The Metropolitan Opera hopes to reopen in September after its long pandemic closure, but simmering labor tensions have called that date into question.
By Julia Jacobs and Matt Stevens
As New York prepares for the long-awaited reopening of its performing arts sector, with several Broadway shows putting tickets on sale for the fall, it is still unclear whether the Metropolitan Opera will be able to reach the labor agreements it needs to bring up its heavy golden curtain for the gala opening night it hopes to hold in September.
There have been contrasting scenes playing out at the opera house in recent days.
On the hopeful side, the Met is preparing for two concerts in Queens on Sunday — the company’s first live, in-person performances featuring members of its orchestra and chorus and its music director, Yannick Nézet-Séguin, since the start of the pandemic. And it recently reached a deal on a new contract with the union that represents its chorus, soloists, dancers and stage managers, among others.
But the serious tensions that remain with the company’s other unions were put on vivid display outside Lincoln Center on Thursday, as hundreds of union members rallied in opposition to the Met’s lockout of its stagehands and management’s demands for deep and lasting pay cuts it says are needed to survive the pandemic. The workers’ message was clear: their labor makes the Met what it is, and without them, the opera can’t reopen.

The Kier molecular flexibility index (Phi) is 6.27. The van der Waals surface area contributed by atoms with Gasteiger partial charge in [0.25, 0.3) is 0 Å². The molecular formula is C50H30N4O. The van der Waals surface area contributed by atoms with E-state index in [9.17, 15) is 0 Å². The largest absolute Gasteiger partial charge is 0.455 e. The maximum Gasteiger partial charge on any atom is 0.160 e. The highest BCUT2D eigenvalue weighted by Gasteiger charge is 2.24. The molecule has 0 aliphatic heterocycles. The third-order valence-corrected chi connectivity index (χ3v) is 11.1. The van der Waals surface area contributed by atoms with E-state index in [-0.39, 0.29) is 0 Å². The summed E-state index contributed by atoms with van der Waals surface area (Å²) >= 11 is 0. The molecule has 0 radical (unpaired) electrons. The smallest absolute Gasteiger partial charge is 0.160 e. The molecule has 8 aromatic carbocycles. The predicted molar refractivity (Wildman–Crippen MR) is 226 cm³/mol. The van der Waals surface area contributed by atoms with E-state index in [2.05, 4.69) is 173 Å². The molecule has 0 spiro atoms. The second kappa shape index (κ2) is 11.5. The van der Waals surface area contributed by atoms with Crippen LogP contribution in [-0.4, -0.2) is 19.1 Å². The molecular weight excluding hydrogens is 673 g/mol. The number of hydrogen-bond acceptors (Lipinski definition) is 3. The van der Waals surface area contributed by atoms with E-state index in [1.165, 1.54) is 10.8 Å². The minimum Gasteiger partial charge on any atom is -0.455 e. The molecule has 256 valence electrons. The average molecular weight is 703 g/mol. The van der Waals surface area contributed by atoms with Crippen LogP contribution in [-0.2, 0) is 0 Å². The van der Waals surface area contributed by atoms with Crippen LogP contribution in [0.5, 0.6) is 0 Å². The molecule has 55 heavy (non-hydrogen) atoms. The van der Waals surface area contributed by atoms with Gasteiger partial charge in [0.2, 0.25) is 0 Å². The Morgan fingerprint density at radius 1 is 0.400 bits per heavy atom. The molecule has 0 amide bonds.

“That’s not the Met Opera,” said James J. Claffey Jr., president of Local One of the International Alliance of Theatrical Stage Employees, which represents Met stagehands, pointing over to the opera house. “The greatest stage, the largest stage — it’s empty. It’s nothing without the people that are right in front of me right now.”
Masked stagehands, musicians, ticket sellers, wardrobe workers and scenic artists packed the designated rally space, greeting each other with elbow bumps after more than a year of separation. They wore union T-shirts and carried signs with messages like, “We Paint the Met” and “We Dress the Met.” The same chant — “We are the Met!” — was repeated over and over throughout the rally.
The protest made clear the significant labor challenges that the Met must overcome to successfully return in the fall.
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